The Royal Military College, founded in 1801 and established in 1802 at Great Marlow and High Wycombe in Buckinghamshire, but moved in October 1812 to Sandhurst, was a British Army military academy for training infantry and cavalry officers of the British and Indian Armies. The RMC was reorganised at the outbreak of the Second World War, but some of its units remained operational at Sandhurst and Aldershot. In 1947, the Royal Military College was merged with the Royal Military Academy, Woolwich, to form the present-day all-purpose Royal Military Academy Sandhurst; the Royal Military College was conceived by Colonel John Le Marchant, whose scheme for establishing schools for the military instruction of officers at High Wycombe and Great Marlow first met strong resistance on the grounds of cost. However, in 1801 Parliament voted a grant of £30,000 for it, in 1802 Le Marchant, appointed as the first Lieutenant Governor of the College, opened its Junior Department at a large house in West Street, Great Marlow, to train gentleman cadets for the infantry and cavalry regiments of the British Army and for the presidency armies of British India.
1802 was the same year as the founding of the French Army's Saint-Cyr and of West Point in the United States. General Sir William Harcourt was appointed as the first Governor of the Royal Military College at Great Marlow and continued in post until 1811. In 1799, a school for staff officers had been established at High Wycombe, in 1801 this became the Senior Department of the Military College. In 1812, the College's Junior Department moved from Great Marlow into purpose-built buildings at Sandhurst designed by James Wyatt, was soon joined there by the Senior Department, migrating from High Wycombe. In 1858 this became the Staff College. On the outbreak of the Second World War, many of the cadets and staff of the Royal Military College were mobilised for active service, but the buildings at Sandhurst remained the home of the RMC's 161 Infantry Officer Cadet Training Unit. In 1942, this unit moved to Mons Barracks and for the rest of the war the Sandhurst campus was used as a Royal Armoured Corps Officer Cadet Training Unit.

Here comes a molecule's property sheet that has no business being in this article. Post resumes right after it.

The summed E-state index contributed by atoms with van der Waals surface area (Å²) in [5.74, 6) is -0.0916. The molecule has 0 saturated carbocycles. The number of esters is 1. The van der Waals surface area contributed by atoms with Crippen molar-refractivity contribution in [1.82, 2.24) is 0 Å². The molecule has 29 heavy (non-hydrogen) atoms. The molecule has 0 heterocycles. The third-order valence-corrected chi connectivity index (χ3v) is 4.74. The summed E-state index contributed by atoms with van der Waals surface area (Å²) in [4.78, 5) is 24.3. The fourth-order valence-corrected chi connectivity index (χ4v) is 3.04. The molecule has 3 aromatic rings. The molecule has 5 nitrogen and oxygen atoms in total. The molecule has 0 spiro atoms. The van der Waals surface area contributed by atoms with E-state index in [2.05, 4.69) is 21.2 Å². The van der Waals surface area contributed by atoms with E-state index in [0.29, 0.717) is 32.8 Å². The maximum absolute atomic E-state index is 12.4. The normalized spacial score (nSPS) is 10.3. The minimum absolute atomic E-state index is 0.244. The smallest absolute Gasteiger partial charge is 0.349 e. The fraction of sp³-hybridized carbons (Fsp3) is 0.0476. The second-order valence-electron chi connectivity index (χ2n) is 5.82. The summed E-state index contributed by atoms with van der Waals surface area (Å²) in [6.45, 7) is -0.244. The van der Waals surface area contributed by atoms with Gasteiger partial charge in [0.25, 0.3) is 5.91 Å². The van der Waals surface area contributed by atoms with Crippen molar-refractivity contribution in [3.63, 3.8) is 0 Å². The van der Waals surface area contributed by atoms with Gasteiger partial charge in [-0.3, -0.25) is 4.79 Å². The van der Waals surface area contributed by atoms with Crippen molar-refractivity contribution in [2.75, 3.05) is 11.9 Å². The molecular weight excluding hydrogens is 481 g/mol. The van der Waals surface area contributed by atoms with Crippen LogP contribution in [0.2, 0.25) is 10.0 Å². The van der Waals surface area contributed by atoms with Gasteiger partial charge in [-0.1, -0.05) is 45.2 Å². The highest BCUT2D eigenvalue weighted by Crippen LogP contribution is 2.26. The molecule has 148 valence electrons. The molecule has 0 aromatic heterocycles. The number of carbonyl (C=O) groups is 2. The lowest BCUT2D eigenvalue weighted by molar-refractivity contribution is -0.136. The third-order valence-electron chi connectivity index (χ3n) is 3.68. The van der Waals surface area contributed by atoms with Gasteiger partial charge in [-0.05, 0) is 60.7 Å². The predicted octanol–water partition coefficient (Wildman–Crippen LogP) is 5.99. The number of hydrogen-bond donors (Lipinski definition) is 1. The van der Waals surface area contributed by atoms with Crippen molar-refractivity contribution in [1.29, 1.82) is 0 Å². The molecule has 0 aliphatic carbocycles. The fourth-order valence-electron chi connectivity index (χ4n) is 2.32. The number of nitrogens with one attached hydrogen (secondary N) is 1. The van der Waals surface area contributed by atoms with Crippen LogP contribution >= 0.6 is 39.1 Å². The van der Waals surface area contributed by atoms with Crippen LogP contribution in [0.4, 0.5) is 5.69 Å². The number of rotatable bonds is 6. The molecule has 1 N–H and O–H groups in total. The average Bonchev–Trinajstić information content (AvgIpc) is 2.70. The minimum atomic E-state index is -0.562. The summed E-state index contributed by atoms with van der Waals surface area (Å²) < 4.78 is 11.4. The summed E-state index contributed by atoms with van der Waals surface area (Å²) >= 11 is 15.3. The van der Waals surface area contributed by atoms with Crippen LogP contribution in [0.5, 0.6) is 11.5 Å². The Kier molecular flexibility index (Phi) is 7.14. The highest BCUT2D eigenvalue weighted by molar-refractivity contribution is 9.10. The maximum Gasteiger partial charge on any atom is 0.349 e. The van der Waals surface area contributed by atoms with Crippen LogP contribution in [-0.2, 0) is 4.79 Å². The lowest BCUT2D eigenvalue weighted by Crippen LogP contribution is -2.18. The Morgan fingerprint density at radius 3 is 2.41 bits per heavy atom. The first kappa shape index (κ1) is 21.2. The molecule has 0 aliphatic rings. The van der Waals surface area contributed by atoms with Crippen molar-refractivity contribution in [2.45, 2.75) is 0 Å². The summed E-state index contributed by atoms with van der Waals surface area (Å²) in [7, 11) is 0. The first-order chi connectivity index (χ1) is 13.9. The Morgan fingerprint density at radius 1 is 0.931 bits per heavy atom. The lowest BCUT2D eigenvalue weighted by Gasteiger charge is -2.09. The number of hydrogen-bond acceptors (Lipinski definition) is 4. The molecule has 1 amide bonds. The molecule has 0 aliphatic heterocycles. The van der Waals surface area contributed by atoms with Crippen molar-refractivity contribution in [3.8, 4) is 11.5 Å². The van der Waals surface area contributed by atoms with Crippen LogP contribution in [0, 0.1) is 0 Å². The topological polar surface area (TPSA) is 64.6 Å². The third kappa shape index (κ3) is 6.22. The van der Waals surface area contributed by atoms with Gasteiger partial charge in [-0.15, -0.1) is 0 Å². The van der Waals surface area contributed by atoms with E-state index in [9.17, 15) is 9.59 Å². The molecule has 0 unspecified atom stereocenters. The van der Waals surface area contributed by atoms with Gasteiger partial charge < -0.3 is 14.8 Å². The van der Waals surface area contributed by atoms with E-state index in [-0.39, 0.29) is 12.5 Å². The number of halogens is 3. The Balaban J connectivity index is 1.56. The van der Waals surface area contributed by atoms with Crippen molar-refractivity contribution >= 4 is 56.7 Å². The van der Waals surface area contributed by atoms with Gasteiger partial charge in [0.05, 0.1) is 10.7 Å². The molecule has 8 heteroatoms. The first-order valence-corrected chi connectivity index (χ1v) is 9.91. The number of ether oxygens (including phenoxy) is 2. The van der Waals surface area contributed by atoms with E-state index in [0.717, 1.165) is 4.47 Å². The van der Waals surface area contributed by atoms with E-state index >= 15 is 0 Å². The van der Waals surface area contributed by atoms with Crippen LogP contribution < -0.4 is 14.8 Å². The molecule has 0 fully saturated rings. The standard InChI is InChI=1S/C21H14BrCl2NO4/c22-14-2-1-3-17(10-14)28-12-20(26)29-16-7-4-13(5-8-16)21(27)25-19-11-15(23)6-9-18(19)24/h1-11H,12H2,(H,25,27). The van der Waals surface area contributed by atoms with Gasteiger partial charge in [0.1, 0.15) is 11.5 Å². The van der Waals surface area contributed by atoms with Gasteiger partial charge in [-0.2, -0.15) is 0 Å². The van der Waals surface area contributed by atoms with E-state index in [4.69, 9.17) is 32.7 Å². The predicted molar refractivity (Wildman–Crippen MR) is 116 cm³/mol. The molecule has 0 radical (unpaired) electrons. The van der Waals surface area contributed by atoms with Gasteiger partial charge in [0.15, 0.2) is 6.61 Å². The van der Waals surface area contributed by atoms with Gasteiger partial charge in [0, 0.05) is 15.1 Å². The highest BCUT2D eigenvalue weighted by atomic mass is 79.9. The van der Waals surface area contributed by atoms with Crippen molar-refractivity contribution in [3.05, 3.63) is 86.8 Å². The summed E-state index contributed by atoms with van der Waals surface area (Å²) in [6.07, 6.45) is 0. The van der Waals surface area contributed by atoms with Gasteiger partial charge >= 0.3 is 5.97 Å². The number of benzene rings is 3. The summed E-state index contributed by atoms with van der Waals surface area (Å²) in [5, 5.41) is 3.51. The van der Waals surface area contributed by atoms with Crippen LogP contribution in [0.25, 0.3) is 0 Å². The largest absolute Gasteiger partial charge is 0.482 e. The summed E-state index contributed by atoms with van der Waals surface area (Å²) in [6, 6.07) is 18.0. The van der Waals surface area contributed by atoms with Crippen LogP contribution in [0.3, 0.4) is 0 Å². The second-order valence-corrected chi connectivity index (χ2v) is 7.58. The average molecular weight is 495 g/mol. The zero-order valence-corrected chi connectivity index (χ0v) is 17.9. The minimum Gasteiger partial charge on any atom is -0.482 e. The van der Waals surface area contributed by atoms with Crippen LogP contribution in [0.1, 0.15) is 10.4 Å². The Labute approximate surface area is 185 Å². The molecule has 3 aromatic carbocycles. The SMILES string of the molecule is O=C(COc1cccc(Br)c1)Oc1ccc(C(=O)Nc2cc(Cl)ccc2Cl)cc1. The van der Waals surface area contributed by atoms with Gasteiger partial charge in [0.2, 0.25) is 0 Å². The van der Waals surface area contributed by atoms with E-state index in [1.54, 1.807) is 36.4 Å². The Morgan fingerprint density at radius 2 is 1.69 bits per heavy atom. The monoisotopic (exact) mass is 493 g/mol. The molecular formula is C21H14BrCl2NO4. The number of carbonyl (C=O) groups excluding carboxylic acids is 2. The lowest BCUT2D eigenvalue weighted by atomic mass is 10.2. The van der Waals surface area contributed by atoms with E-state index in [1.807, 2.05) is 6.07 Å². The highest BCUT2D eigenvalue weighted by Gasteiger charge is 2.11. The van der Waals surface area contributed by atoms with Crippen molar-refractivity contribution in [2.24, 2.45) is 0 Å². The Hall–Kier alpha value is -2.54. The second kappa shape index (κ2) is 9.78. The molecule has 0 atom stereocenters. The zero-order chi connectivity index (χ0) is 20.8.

In 1947, a new Royal Military Academy Sandhurst was formed on the site of the Royal Military College, merging the Royal Military Academy and the Royal Military College, with the objective of providing officer training for all arms and services. See List of Governors and Commandants of SandhurstThe Royal Military College was led by a Governor, a figurehead non-resident, a Lieutenant Governor, who had actual day-to-day command of the college, a Commandant, the officer in charge of the cadets. In 1812, the posts of Lieutenant Governor and Commandant were merged into the role of Commandant. In 1888 the two remaining senior posts and Commandant, were merged into the single appointment of Governor and Commandant, which in 1902 was retitled as "Commandant". See Category:Graduates of the Royal Military College, SandhurstThe most notable cadets of RMC Sandhurst include: Sir William Denison, Governor of New South Wales Field Marshal Prince Edward of Saxe-Weimar Field Marshal Frederick Roberts, 1st Earl Roberts Frederick Stanley, 16th Earl of Derby, Governor General of Canada King Alfonso XII of Spain Field Marshal Herbert Plumer, 1st Viscount Plumer John Hope, 1st Marquess of Linlithgow, Governor-General of Australia Ronald Munro Ferguson, 1st Viscount Novar, Governor-General of Australia Field Marshal Viscount Allenby Sir Charles Fergusson, 7th Baronet, Governor-General of New Zealand Field Marshal Earl Haig Sir Winston Churchill Prince Alexander of Teck the Earl of Athlone, Governor-General of the Union of South Africa and Governor General of Canada Field Marshal Earl Wavell, Viceroy of India Field Marshal Viscount Montgomery of Alamein Sir Oswald Mosley Field Marshal Kodandera Madappa Cariappa, First native-Indian full General of the Indian Army Field Marshal Prince Henry, Duke of Gloucester, Governor General of Australia Field Marshal Ayub Khan, President of Pakistan Ian Fleming, creator of James Bond David Niven, novelist Brigadier John Amadu Bangura, CBE, Governor-General of Sierra Leone